Little Witch Academia: Chamber of Time review

Back to charms school.

Anime and manga have had no shortage of tie-in video game releases over the last 20 or so years, many of dubious quality. In recent years, though, the release of anime tie-in games outside of major shonen franchises like Naruto and One Piece has slowed, and their contents slightly homogenized. Moreso has anime inspired developers like Square Enix, Atlus, and hundreds of visual novel developers, their games often adapting the aesthetics and writing styles of fantasy and cyberpunk anime.

Little Witch Academia: Chamber of Time attempts to adapt the delightful shonen franchise about the misadventures of a budding witch girl and her friends by bridging the gap between game genres which anime indirectly helped build—the visual novel and Japanese-style RPG’s—and hack n’ slash beat-em-up’s like Streets of Rage and Double Dragon. Unfortunately, it fails to capture both the magic of the anime and the genre styles its riffing on.

The premise of Chamber of Time is sort of a mix between the Persona games and the Harold Ramis classic Groundhog Day. After being tasked with sorting hundreds of thousands of school library books as punishment for a past misdeed, series protagonist Atsuko "Akko" Kagari together with her friends Lotte and Sucy discover a secret door hidden behind one of the book shelves. Past it lies a dungeon and a mysterious broken clock, and so Akko and pals turn to fighting off monsters with their magical spells. When the next day comes, they find that everything is the same as the day before. After involving a number of other series veterans like Diana and Amanda, the young witches must endeavor to find a way to break the curse, lest they be trapped in the time loop forever.

I wasn’t familiar with the source material before starting in on the game, but found myself surprisingly delighted by the hilarious case-of-the-week scenarios Akko and co. find themselves thrust into on a regular basis. I was less pleased with Chamber of Time’s structure, which somehow manages to make the zany variety of the source material rote and dull.

Players control Akko while out and about on school grounds, while in dungeons you’ll play as one of several series regulars. I was surprised to see how much time is spent walking through the school talking to characters to fulfill story events and side-quests. You’ll notice pretty quickly that Chamber of Time really isn’t a looker; the school environments bring to mind the static environments of Myst and any number of small walking games one can find on, but without any of the rough edges which give those works character and personality. The poor visuals and generic architectural space of Luna Nova Magical Academy make it a complete slog to traverse through, with a confusing map and frequent load times when transitioning from room-to-room. This problem is compounded by how easy it is to accidentally trigger a room load when just walking about.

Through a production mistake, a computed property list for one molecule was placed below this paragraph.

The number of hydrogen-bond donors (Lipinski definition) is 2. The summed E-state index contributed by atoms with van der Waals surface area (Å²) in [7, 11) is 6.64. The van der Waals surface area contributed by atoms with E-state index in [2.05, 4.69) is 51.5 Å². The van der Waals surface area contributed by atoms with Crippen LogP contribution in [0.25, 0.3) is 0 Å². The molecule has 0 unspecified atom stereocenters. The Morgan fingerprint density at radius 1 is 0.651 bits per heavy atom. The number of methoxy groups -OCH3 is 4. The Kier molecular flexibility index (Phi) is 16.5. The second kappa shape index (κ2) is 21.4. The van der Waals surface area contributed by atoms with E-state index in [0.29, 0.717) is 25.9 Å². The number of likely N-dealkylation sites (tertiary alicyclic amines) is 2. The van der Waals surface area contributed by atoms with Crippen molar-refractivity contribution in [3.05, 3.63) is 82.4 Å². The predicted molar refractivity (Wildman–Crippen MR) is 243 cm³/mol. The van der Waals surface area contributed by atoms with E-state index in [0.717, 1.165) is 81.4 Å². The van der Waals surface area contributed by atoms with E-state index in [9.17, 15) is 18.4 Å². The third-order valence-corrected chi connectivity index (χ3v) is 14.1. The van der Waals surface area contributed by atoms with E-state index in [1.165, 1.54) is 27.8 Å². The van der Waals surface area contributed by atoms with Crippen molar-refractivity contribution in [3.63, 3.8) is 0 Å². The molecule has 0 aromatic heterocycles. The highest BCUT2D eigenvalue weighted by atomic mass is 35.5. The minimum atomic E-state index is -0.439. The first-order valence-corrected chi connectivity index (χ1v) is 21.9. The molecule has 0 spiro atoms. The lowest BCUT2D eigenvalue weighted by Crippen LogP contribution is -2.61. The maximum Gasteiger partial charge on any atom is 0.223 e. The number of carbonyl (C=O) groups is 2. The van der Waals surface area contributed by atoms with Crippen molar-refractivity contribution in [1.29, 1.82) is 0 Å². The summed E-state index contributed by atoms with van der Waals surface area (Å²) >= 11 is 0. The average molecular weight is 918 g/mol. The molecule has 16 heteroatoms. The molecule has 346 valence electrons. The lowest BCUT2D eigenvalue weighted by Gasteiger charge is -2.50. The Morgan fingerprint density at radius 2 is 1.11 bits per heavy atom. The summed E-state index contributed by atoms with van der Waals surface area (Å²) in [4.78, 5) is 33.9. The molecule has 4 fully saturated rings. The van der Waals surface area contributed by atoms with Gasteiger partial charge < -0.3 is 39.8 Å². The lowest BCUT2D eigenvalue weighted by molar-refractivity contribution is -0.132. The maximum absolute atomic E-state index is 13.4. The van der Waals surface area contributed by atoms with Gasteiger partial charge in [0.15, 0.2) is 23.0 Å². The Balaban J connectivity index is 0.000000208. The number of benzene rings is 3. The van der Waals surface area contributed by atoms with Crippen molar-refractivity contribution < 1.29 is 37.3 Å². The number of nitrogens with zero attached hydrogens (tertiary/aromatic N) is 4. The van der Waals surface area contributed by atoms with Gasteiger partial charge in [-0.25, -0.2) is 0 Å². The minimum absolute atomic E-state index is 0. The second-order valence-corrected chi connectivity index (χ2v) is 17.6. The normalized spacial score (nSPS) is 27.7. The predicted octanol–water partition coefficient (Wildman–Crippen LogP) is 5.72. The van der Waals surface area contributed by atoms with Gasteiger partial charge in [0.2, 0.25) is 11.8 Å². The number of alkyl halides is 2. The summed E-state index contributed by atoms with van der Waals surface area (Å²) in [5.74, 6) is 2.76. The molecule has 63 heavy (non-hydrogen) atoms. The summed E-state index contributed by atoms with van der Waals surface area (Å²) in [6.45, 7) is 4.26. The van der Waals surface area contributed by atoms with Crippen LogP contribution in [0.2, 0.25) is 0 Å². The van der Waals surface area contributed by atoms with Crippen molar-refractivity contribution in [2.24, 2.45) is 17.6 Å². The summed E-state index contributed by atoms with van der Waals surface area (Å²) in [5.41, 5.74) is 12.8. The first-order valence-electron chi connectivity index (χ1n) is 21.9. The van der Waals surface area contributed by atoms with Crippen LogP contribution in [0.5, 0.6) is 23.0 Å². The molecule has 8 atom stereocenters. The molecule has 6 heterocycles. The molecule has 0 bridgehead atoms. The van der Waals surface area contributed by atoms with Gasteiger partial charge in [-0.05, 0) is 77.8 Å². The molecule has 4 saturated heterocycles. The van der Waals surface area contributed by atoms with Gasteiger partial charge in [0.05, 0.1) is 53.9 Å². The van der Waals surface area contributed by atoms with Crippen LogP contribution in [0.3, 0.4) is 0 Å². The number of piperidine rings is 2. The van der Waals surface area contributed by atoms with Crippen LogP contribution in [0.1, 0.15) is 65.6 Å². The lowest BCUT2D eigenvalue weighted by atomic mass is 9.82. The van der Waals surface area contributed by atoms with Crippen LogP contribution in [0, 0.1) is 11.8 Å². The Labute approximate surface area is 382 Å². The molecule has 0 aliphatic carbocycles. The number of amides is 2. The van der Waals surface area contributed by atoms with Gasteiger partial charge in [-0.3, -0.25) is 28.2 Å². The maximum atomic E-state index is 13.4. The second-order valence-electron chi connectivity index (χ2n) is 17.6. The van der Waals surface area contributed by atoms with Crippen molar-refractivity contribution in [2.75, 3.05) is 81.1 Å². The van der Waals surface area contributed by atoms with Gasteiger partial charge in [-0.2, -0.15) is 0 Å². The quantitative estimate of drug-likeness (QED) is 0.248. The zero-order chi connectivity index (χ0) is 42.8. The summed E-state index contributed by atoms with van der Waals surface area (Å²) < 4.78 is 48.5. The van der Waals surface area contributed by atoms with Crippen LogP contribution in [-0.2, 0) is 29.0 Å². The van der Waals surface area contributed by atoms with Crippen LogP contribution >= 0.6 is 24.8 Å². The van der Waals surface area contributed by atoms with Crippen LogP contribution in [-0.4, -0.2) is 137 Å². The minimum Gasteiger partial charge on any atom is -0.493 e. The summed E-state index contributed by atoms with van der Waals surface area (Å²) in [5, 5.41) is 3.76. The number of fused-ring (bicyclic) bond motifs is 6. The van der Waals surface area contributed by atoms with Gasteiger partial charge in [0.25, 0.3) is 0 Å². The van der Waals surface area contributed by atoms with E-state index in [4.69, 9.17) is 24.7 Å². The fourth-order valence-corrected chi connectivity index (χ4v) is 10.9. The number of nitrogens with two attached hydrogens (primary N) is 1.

The academy is barren and empty, save for the many denizens which hang around waiting to chat up Akko. Any character which isn’t a series mainstay is completely generic-looking, eschewing the recognizable character designs of the source material for designs which all look like a high school science experiment gone wrong. The cel-shaded look of the characters which parrots off of other recent game adaptations of anime like Dragon Ball FighterZ and Naruto Shippuden: Ultimate Ninja Storm does help to bring Little Witch Academia regulars to life, but stiff and lifeless animations drag them back down to mediocrity.

Each in-game day in Chamber of Time takes place in real-time, always counting down toward the end of the day when the clock will inevitably be reset. The positions of characters throughout the school will change every two in-game hours, each of which lasts about five minutes or so. This can make trying to find any given character at a certain time hellacious, as the player will often be tasked with finding something with absolutely zero direction as to where that character might be. There’s no log to give players a sense of where a character will be standing during a certain two hours like the Bomber’s Notebook in Majora’s Mask, so you’ll either have to have a really good memory or just write down information as you go.

Sometimes the vague quest instructions given to the player don’t correspond to what the player actually has to do to progress. At one point Akko’s friend Sucy gave me two questlines, one of which was to find a character named Carmen (who doesn’t appear in the source material, giving me very little indication of what she looks nor where I might be able to find her); the other was to, and I quote, “Look for useful information.” I actually found Carmen in the school courtyard during morning hours, but the next set of events in the chain failed to trigger because apparently it didn’t count if you found her then; I later found her in the cafeteria which was what the game actually wanted me to do.